– Not highly specialized in one area

In terms of getting the best badminton racket for beginners when it comes to smash I’m suggesting two options. I find that the Astrox 77 Play is more suitable for entry level players and players new to the sport, whereas the Astrox 99 Play below is better suited for beginners with some experience in timing their shots.

The Yonex Astrox 77 Play is a great all-around racket with a bit of head weight to support you during hammer time.

It’s less powerful than the Astrox 99 Play but easier to use and strong all-around the court, even on softer shots near the net. For beginner players, it falls right in between being an all-around racket and a heavy smash machine so you get the best of both worlds, which makes it easy to play with without a lot of experience.

If you’re interested in more details, I’ve reviewed this racket in detail and found it a great choice for beginners who like smashing, especially due to its low price point.

Key Specs

  • Weight Class & Grip Size: 4U / G5, 6
  • Balance Point: Head Heavy
  • Flexibility: Flexible

2. The best if you want power and smash (for experienced beginners): Yonex Astrox 99 Play

best badminton rackets for beginners - best for smash
– Crazy power
– Good for doubles despite being a “heavy” power racket

– Suitable for beginners with some experience

– Not ideal for first-time players

– Not strong in net play

The Yonex Astrox 99 Play is a powerful beast and likely the most powerful racket you’ll come across as a beginner.

Compared to stiffer rackets, like the Astrox 100 Game for intermediate players, it feels slower and more like a sledgehammer as is expected with this style of racket and price point. Nothing crazy though, and it’s still suitable for doubles if you like a powerful shot.

It’s a tad stiffer than the Astrox 77 Play above, which means it’s not great for entry-level players but rather for “advanced” beginners who have played for a while as it requires some experience timing your shots.

The downside with a power racket like this one is that it’ll be hard to control soft shots near the net due to its power.

I found that I had trouble keeping the shuttle in the court due to the power unless I was far back on the court. The defensive side of drive duels felt slightly impaired due to the slower and heavier nature of the Astrox 99 Play but it was easy to send it back over the net with power.

Overall, this racket is one-sided but great value for money and offers loads of fun as a beginner. You’ll find the full Yonex Astrox 99 Play review here.

Key Specs

  • Weight Class & Grip Size: 4U / G5, 6
  • Balance Point: Head Heavy
  • Flexibility: Flexible

3. The “I-get-tired-really-fast” racket: Yonex Nanoflare 1000 Play

– Fast to maneuver through the air!

– Power can be challenging to generate at times

The flagship Nanoflare 1000Z recently set the Guinness World record for the fastest smash. This is clearly a marketing stunt as we don’t see it compared to the smash of any other racket, but nonetheless, it’s an exciting racket.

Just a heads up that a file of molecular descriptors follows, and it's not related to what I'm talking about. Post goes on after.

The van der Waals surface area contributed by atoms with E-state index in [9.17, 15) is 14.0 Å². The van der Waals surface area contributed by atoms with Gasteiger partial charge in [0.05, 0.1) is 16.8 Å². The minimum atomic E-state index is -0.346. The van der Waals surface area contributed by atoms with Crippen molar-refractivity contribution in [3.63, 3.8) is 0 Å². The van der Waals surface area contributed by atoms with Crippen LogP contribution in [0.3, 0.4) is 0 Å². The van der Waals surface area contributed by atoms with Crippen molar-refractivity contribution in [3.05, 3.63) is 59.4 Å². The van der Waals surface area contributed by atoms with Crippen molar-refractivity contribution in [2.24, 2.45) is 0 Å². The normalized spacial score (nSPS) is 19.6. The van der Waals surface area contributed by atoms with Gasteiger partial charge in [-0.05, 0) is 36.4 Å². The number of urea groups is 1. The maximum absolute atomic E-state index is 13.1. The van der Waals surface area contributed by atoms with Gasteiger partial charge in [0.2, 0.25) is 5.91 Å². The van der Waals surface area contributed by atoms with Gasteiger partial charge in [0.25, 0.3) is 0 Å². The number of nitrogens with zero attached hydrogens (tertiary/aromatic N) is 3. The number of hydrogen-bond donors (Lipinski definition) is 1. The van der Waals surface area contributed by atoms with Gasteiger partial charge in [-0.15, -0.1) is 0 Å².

That one is also far too demanding for beginner players to use. I recently tested the intermediate edition of Nanoflare 1000 and I enjoyed playing with it enough that I believe the beginner-friend edition called Nanoflare 1000 Play will be fun for you too if you don’t want to get overly tired when playing. It isn’t 100% the same racket, but it’s close as this model has a more flexible shaft to help improve your shots among other things.

If you don’t play too often and want to feel less strained in your shoulder and forearm, this racket can certainly help you.

It’s head light which means it maneuvers faster through the air at the expense of making it easier to generate power (which will make you more tired, faster). During my test, I found that it produced more power than expected but it wasn’t crazy easy to extract like with the two other rackets in this guide.

If you’re playing doubles games, this will be a fun racket at the frontcourt while still being able to play clears and other rearcourt shots when you need to.

Key Specs

  • Weight Class & Grip Size: 4U / G4
  • Balance Point: Head light
  • Flexibility: Flexible

The summary of beginner rackets

You’ll develop a lot as a beginner, so my advice is to think about what you find the most fun when playing badminton (i.e. which shot or part of the game) and think about how the best rackets can impact that, if at all.

Fun is the keyword here because you might be in a completely different mindset six months from now.

Maybe you’re good at hitting shuttles at your opponent that keep them on the defense and want some extra power to make your attacks even more deadly. 

Maybe you’re very patient and like to extend rallies, test out a variety of shots, and want something that can help you out when you need to react quickly or change the pace. 

Either way, these are simply preferences you need to decide on your own, and as long as you stay within the beginner range of the matrix, you won’t go completely wrong.

Frequently asked questions

How do I choose a badminton racket for beginners?

The best way to choose a badminton racket for beginners is by looking for rackets that are highly flexible to help you if your technique and timing aren’t developed yet.

Other areas such as choosing a power-based, all-around, or fast racket come down to preferences as each one has its pros and cons.

  1. I went through a couple of blogs to choose what racket to buy as a beginner, and your blog is by far the easiest to understand to make a decision. Thanks a lot for putting together this amazing piece!